Arthur Wong said...

Hi Ryan, I think Chong Wei smashes harder with the Duora 10 because he's trained a lot harder in the past years. Check out the muscles.

Not everything is a pure result of spending money on new equipment. With only one side of the story, one shouldn't be too quick to jump to conclusions.

I've not increased my training regiment at all, and I've used both rackets, and I've recorded the findings in the form of a review. That is all I can provide for readers to make their call.

Hope I made sense.

Sean Tan said...

Hi Arthur, do you by any chance know of anyone using the red duora 7? Am actually looking for a less stiff racket to generate more power than my current arc10 and n55. Have held both duora 10 and the lcw version, both too head heavy for my liking.

The new jetspeed 12 and hx800 ltd control seems like gd rackets to consider. Was hoping you could advise

Anonymous said...

Hey Arthur! I wanted to buy a new racket and hope you would give me some good advice:D Currently I'm using Voltric Z Force. I love it very much but my hand just gets fatigue very quick. I was considering whether to buy acrsaber 11 or duora 10. Which one would you be more recommend?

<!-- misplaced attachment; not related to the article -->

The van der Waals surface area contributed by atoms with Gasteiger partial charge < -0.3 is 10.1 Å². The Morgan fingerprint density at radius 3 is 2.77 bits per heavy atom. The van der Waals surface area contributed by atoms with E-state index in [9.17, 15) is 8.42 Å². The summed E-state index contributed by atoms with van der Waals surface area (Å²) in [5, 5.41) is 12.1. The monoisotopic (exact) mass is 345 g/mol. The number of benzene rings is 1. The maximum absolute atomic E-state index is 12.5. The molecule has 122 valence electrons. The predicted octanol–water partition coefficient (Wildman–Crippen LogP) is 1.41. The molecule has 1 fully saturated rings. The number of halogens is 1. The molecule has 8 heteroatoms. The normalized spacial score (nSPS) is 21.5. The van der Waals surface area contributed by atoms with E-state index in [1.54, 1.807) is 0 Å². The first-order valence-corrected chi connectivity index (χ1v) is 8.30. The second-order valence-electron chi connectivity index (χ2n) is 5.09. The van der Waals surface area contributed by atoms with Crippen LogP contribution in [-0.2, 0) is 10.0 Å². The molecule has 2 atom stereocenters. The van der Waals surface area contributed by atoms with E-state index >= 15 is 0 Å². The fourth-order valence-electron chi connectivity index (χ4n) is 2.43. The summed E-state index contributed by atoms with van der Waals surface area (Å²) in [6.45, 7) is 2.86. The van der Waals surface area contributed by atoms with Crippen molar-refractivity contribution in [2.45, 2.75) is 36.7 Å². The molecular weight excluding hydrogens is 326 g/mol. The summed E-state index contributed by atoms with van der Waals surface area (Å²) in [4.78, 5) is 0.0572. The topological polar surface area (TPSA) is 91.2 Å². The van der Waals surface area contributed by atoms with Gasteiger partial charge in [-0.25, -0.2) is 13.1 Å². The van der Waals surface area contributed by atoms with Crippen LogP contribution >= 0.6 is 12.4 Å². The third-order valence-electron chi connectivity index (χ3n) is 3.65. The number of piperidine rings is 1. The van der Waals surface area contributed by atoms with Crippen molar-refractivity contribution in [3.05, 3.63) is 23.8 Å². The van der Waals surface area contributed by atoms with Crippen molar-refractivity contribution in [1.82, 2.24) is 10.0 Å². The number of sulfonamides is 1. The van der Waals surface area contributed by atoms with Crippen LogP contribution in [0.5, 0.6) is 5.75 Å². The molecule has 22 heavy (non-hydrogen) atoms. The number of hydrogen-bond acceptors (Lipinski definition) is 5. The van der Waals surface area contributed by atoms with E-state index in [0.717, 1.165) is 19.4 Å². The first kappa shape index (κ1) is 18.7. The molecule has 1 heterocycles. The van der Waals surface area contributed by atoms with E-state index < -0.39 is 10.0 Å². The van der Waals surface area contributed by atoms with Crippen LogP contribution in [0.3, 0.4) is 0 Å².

Arthur Wong said...

They're both pretty different from the Voltric Z-Force through.

I would give the ZF2 a try, if failing so the Duora might be a little more head heavy than the AS11.

Arthur Wong said...

Hey Sean, I've not used any of the three rackets you mentioned. Been out of action for more than 6 months suffering and now recovering from slipped disc and haven't been up to date with the new rackets.

However, you might want to give the ZSpeed a try. I've had very good experiences with the racket.

Unknown said...

I had been using voltric z force 2 for three years as I'm more fond of power play and smash. Unfortunately that racquet got damaged on a clash and cracked so I had to stop using it when the crack worsened to the point where it looked like it will only take more powerful shot to completely break the frame. Bye to my vtzf2! Loved that racquet's power.


I wanted to try something new and am a big fan of LeeChongWei so seeing that he has showcased Duora 10 as his racquet of choice this year, I made the decision to get me one - a Duora10 LCW edition. 3u G4 strung with bg 80 power.